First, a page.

by Stacey Choe
APC conducted our first visit to Vietnam and held a joint event with Ho Chi Minh City Peace and Development Foundation, reaching out to local philanthropists and government-related organisations on 7 July 2018. Since it is our first visit, APC learnt a lot on the local social sector from the local practitioners, returning Vietnamese who have set-up NGOs in the country, foreigners doing programmes with local partners and others alike. Everyone was eager to share and we discussed a myriad of issues, often going back to the complaints on unhelpful regulatory environment and authorities.
APC invited keynote speaker Merle Hinrich from Hong Kong to share at the event due to his foundation’s scholarship and capacity building programmes to promote international trade in Vietnam. Before Merle shared his personal story, Laurence presented two survey results to the audience, which provoked much response from the locals. The first controversial data came from the World Giving Index issued by Charities Aid Foundation*, which ranked Vietnam as #116 out of 139 countries. The indicators for the research were based on three questions:
- Helping a stranger
- Donating money
- Volunteering time
Some of the participants were alarmed to hear of that low ranking and immediately questioned it. It quickly became a running theme throughout the day, and Laurence later brought up another report which had a different set of indicators that had placed Vietnam in a second tier category of “Doing Better”, amongst countries like Hong Kong and Korea. The Doing Good Index by Centre for Asian Philanthropy and Society examines the enabling environment for philanthropy and private social investment across 15 Asian economies.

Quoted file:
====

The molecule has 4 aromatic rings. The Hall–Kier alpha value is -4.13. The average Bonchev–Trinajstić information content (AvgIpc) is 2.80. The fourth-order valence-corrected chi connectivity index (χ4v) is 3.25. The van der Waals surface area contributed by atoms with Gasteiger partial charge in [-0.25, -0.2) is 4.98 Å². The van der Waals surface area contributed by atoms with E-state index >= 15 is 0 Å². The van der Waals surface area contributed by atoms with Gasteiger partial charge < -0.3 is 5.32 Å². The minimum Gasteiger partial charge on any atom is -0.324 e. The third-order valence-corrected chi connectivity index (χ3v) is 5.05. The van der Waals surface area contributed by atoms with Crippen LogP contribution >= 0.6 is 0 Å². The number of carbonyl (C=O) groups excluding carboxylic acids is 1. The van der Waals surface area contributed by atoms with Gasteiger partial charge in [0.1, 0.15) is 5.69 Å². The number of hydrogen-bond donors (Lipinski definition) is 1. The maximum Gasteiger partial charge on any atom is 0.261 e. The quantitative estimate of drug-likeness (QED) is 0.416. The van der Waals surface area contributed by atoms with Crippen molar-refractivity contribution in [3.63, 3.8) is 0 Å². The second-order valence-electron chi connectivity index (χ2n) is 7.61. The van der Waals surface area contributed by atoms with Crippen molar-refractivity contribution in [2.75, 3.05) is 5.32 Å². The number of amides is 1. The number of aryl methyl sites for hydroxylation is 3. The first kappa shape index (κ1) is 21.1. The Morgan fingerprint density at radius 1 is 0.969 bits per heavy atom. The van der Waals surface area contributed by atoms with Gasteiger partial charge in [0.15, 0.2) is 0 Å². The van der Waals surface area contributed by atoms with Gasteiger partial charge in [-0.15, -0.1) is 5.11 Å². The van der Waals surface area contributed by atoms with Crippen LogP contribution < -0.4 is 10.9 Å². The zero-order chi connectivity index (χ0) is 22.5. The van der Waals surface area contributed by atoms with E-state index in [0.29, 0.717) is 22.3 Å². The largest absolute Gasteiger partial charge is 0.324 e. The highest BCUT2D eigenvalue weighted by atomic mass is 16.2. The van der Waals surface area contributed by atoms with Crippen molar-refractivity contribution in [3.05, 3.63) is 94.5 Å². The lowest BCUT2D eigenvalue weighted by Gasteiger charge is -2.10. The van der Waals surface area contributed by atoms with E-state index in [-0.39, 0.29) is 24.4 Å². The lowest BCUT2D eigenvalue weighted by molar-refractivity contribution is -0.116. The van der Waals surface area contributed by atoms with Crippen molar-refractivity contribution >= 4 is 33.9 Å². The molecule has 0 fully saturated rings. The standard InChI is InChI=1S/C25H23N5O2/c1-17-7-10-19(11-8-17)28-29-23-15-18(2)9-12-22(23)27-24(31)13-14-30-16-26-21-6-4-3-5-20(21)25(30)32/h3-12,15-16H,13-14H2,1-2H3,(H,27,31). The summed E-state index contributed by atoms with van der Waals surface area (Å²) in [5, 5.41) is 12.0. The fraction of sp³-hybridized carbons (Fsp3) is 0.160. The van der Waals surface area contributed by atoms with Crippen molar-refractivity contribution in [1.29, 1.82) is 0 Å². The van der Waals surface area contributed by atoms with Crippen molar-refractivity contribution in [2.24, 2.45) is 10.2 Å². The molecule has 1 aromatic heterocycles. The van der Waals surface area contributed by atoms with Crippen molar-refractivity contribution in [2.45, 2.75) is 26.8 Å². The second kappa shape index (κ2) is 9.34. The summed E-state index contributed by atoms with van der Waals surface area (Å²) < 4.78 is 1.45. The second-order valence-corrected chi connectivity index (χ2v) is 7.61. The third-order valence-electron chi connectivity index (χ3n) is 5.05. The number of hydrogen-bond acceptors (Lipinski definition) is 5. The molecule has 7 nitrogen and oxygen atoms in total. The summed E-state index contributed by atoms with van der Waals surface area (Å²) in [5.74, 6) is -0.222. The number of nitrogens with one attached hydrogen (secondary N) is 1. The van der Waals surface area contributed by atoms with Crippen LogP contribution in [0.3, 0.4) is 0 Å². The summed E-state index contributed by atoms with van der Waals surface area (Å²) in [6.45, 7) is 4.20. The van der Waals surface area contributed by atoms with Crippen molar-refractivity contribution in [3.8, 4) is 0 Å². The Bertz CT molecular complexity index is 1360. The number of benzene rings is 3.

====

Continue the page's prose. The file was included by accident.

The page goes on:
Clearly though, the earlier information had rankled some in the audience but this spurred some healthy debate and also made the local participants sit upright and want to engage further on Vietnam’s philanthropic performance beyond their own borders.
Besides the global and regional ranking, the participants also raised concerns on the unconducive regulatory system in terms of taxation, registration and fund disbursement, that often prove to be huge hurdles for their work in the country. Country Representative for Asia Foundation, Michael DiGregorio, explained the government’s varying perspectives based on his experience on advisory committees with the government agencies. In the afternoon session, various representatives from organisations like the Vietnam Fatherland Front Committee and the HCMC Red Cross also provided their inputs to the group.
Before wrapping up the event, our co-organiser and the main convener, Mdm Ton Nu Thi Ninh, a former career diplomat and a well-respected figure in the local sector, concluded that the event will follow up with a report which will be submitted with reflections to the National Assembly, the media will report on the day’s proceedings so that the wider public will also be exposed to what philanthropy has achieved in the country, and that she will be kick starting a newsletter for the local philanthropy community.
All in, it as a very promising start to APC’s engagement in Vietnam. With a dearth of exchange on philanthropy, we believe APC can play a valuable role as convenor and catalyst.
* The most recent version of the World Giving Index can be viewed here.